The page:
Photos From The Long Voyage (to Coltishall)

Two day trip in the sunshine. The new A-frame got us under Potter Heigham bridge with relative ease.  There was very little wind but down towards Thurne Mill we got the sails up and managed to ease our way into the Bure and down towards Horning.

The Bure near Thurne Mouth

We don’t carry nearly as much sail as the broads yachts and by the time the trees closed in we had to resort to the engine.  What we didn’t know at the time was that our next sail would be in virtually the same place on the return trip.   We cruised into Horning past the pleasure wherry White Moth.

White Moth

Horning is always popular with visitors but add the sunshine and the whiff of a holiday and the pub tables soon start filling up. The Mississippi paddle steamer (complete with fake paddles) was loading its first cargo of revellers.


Horning Modern

Horning with possibilities

If we thought Horning was busy, it was nothing compared to Wroxham.  We’d almost reached the bridge (clearance 7′) before we realised there was nowhere for privateers like us to lower the mast.  This is cruiser territory. There was hardly a yacht to be seen. We pulled up at a deserted piece of boatyard quay heading where a less than friendly owner complained loudly while we worked the A-frame.  We were going to stop for lunch but missed the chip shop after pausing for a beer and decided to press on instead.

Above Wroxham the Bure was much quieter. But it was still too calm and sheltered to sail. During the 19th Century the wherrymen used to keep the banks clear of trees. Today priorities have changed and these leafy reaches are home to holiday cruisers rather than sailing craft.

Bure above Wroxham

By now the sound of the engine was beginning to get to us. This wasn’t what we’d planned at the outset. We reached Coltishall in the late afternoon but after a look at the busy mooring turned back in search of somewhere quieter.  In Belaugh church staithe we tied up at what must be one of the nicest spots on the river.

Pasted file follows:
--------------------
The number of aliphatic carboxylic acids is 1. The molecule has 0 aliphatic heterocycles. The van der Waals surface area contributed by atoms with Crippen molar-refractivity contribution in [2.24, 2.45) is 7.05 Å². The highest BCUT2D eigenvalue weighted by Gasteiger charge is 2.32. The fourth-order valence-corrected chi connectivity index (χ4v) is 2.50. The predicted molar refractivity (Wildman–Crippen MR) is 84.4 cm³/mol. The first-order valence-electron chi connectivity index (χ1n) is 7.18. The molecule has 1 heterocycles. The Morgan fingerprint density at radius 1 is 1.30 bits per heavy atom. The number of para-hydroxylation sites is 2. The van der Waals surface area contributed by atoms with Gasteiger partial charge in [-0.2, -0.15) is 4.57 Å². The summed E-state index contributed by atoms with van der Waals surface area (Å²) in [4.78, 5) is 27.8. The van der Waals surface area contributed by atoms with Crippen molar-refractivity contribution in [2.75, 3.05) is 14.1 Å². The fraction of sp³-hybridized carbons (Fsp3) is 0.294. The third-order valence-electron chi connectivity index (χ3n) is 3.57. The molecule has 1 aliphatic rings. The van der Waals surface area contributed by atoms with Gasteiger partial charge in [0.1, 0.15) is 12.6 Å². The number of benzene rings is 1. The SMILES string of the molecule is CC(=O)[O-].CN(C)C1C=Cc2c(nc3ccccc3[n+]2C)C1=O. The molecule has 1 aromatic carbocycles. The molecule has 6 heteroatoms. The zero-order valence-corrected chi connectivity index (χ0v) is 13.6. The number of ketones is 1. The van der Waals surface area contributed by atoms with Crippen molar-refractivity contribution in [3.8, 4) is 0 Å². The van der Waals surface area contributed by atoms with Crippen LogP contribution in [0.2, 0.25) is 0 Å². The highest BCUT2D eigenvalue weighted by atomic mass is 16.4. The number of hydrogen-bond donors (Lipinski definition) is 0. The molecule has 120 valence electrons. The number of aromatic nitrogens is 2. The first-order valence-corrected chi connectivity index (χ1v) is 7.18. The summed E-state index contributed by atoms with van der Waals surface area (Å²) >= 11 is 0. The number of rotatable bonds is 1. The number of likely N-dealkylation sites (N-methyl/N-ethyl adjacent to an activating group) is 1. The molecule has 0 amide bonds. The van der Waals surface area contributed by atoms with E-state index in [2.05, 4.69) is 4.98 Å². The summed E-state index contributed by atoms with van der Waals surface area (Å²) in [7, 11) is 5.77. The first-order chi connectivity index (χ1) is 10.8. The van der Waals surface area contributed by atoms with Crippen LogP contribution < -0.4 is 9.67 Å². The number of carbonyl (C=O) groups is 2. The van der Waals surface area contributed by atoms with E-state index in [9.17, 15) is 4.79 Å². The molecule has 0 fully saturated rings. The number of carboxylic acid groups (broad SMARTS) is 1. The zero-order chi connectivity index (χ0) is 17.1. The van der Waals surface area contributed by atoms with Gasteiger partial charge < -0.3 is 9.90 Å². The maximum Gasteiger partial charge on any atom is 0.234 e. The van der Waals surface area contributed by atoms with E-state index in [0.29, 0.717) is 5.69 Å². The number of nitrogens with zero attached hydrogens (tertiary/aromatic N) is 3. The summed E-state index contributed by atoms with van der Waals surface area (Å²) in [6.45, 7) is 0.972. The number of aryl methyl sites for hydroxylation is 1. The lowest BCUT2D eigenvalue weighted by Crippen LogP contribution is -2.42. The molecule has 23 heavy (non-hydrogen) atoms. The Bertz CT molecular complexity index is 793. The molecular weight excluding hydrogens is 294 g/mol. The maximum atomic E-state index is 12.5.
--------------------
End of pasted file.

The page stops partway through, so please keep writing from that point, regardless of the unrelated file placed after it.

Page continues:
Church Staithe Belaugh

There was room for only one boat, so we were safe from the occasional passing cruiser with a telly running on the open bridge. Above the mooring a path rose through the trees to an 11th Century church.

View from the church

Belaugh itself has no, shop or pub and its tiny collection of houses has only a tenuous connection to the road network.  It owes its existence entirely to the river.  The church used to look out onto water meadows which grew fodder to feed London’s horses – a cargo which was loaded at the public staithe and carried down river by wherry.

We sat and watched the sun go down till the bats came out and started hawking over the river.  By 9 it was dark and we turned in.

Church staithe 6am

Next day we had an early run on the deserted river as far as Wroxham where we pulled up for shopping and breakfast.  Then it was back under the bridge once more.  This time we managed to raise the mast under way . The stretch of the Bure between Wroxham and Horning is the busiest section of the broads and at times the river seemed to be paved with cruisers.  As we pottered back under the motor we met a sizeable chunk of the Hunters fleet coming towards us, being harried by hire boats.

Hunters ahead

And then quite by chance Gypsy Roma (boat no 97) found herself ahead of Gypsy Baxtalo (boat no 98). We slowed to let them catch up but she turned off into Ranworth Dam before getting close enough to hail.

Baxtalo astern

Once the trees cleared and the Thurne came into sight we managed another ghostly sail in the sunshine, happy to let the motor boats hurry past. We repeated our mast raising trick on open water once we were back through the bridge and tied up back at the mooring at 3 pm.

Exploring the river was a real pleasure. But next time we need more sailing.

This entry was posted in Uncategorized. Bookmark the permalink.

1 Response to Photos From The Long Voyage (to Coltishall)

  1. tony says:

    Sounds blissful. Except maybe it should have been happening a hundred years ago . . .

Leave a Reply

Fill in your details below or click an icon to log in: Logo

You are commenting using your account. Log Out /  Change )

Google photo

You are commenting using your Google account. Log Out /  Change )

Twitter picture

You are commenting using your Twitter account. Log Out /  Change )

Facebook photo

You are commenting using your Facebook account. Log Out /  Change )

Connecting to %s